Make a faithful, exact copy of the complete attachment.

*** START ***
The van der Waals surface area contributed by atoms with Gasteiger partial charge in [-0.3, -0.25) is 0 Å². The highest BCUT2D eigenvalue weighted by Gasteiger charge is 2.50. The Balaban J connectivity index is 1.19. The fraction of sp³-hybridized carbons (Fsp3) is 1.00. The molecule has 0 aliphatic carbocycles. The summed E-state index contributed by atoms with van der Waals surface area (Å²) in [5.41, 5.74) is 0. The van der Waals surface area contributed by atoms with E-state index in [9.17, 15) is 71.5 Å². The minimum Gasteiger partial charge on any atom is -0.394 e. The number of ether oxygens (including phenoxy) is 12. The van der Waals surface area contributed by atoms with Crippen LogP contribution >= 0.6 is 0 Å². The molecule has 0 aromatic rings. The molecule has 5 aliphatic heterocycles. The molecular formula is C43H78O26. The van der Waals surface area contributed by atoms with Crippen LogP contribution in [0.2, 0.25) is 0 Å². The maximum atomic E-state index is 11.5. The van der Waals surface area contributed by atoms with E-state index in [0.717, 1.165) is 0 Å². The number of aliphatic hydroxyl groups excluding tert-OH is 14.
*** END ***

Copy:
The van der Waals surface area contributed by atoms with Gasteiger partial charge in [-0.3, -0.25) is 0 Å². The highest BCUT2D eigenvalue weighted by Gasteiger charge is 2.50. The Balaban J connectivity index is 1.19. The fraction of sp³-hybridized carbons (Fsp3) is 1.00. The molecule has 0 aliphatic carbocycles. The summed E-state index contributed by atoms with van der Waals surface area (Å²) in [5.41, 5.74) is 0. The van der Waals surface area contributed by atoms with E-state index in [9.17, 15) is 71.5 Å². The minimum Gasteiger partial charge on any atom is -0.394 e. The number of ether oxygens (including phenoxy) is 12. The van der Waals surface area contributed by atoms with Crippen LogP contribution >= 0.6 is 0 Å². The molecule has 0 aromatic rings. The molecule has 5 aliphatic heterocycles. The molecular formula is C43H78O26. The van der Waals surface area contributed by atoms with Crippen LogP contribution in [0.2, 0.25) is 0 Å². The maximum atomic E-state index is 11.5. The van der Waals surface area contributed by atoms with E-state index in [0.717, 1.165) is 0 Å². The number of aliphatic hydroxyl groups excluding tert-OH is 14.